and be the major focus of viewer attention. But 
every attempt should be made to minimize the 
impact of these activities through careful 
location, minimal disturbance, and repeating the 
basic elements. 

Information Bulletin No. 98-135 (BLM 
1998b) recently articulated BLM policy toward 
visual resources. This policy does not represent 
a change from current policy but a renewed 
emphasis on the importance of the program. 
The information bulletin stated that BLM has a 
basic stewardship responsibility to manage 
visual resources on public lands. Local 
management discretion for decisions on VRM 
issues is guided by this basic stewardship 
responsibility and decisions in planning 
documents. It is BLM policy that visual design 



244 



Chapter I - Affected Environment and Environmental Consequences 



considerations be incorporated into all surface- 
disturbing projects on public lands, regardless 
of the size or potential visual impact of these 
projects. The VRM system should not be 
viewed as a means to preclude development, 
but rather as a design tool to help management 
minimize potential visual impacts (BLM 
1998b). 

BLM does not have information on the 
national distribution of its lands within the 
VRM classes. Conflict over scenic values are 
most likely to occur in areas of high mineral 
potential in mountains, river valleys, or other 
areas with high scenic values. The effects of 
mining on visual management objectives for an 
area depend on a variety of factors, including 
the size and type of mine, the basic visual 
elements of the landscape and the proposed 
project, and the ability to mitigate visual 
impacts. The following examples outline 
potential effects to scenic values under current 
conditions from two large open pit mines, a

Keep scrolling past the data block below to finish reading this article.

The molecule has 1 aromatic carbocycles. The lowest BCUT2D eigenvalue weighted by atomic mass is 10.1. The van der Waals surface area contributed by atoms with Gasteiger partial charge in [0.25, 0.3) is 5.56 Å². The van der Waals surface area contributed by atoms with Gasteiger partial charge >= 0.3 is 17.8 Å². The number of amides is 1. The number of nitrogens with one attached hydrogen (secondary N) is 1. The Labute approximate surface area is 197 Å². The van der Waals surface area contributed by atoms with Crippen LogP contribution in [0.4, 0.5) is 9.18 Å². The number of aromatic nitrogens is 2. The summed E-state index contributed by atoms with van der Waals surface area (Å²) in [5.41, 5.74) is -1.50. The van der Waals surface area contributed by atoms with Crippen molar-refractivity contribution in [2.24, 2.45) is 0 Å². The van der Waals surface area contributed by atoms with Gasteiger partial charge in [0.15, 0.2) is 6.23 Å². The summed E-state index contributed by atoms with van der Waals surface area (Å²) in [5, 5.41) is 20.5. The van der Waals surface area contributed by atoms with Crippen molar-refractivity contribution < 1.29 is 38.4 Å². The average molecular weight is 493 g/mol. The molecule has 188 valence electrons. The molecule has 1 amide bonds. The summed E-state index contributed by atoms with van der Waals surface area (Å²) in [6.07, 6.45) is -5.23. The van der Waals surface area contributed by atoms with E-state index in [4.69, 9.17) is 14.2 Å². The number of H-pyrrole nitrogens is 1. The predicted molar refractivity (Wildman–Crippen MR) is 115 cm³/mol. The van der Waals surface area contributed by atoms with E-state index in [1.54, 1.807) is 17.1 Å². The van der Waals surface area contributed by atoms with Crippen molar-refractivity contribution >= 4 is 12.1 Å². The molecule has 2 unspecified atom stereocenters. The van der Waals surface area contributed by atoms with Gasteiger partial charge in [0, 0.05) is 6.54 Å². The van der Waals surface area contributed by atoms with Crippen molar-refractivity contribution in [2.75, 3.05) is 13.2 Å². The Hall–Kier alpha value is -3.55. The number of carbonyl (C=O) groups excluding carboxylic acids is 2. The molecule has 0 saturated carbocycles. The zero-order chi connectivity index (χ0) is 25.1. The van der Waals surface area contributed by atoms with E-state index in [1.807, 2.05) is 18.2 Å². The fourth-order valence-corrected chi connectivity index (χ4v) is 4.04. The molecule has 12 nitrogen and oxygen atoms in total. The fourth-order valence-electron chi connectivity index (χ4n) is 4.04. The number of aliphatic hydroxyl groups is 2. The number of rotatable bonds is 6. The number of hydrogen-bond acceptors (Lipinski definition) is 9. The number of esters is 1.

placer mine, and a bentonite strip mine. 

Impacts to scenic values have the potential 
to be most severe when a large open pit mine is 
in an area of high scenic quality. An example of 
severe impacts to scenic quality can be seen at 
the mining development at Zortman, Montana, 
in the Little Rocky Mountains (BLM and 
Montana Dept. of Environmental Quality 1996). 

The Little Rocky Mountains are an isolated 
area of domed mountains roughly 10 miles in 
diameter. The rounded crests rise nearly 3,000 
feet above the surrounding plains. The 
topographic relief, colors, and textures of the 
mountains and their vegetation contrast with the 
relatively homogeneous terrain, lines, forms, 
colors and textures of the adjacent plains. In an 
assessment of the scenic quality of the Little 
Rocky Mountains, completed in 1 979, the area 
was found to have Class A scenery and was 
given a Class II VRM rating (BLM and 
Montana Dept. of Environmental Quality 1996). 

Since 1979, disturbance at the Zortman 
Mine has resulted from mine pits, heap leach 
pads, waste rock storage areas, roads, topsoil 
stockpiles, processing areas, and other ancillary 
facilities. Mining has greatly changed 
landforms, creating sharp contrasts with the 



lines, forms, colors, and textures visible in the 
natural landscape. The scale of the disturbance 
dominates the viewer's attention. 

These contrasts are visible from many of 
the surrounding peaks and buttes. Recreationists 
use these peaks and buttes for hiking, 
picnicking, and wildlife viewing. American 
Indians use them for cultural purposes. The 
current disturbance at the Zortman Mine is 
incompatible with the objectives for VRM 
Class II landscapes. Topography changes have 
caused an irretrievable loss of the area's 
characteristic landscape. 

The Bootstrap Project is an open pit mine 
in the Carlin Trend near Elko, Nevada (BLM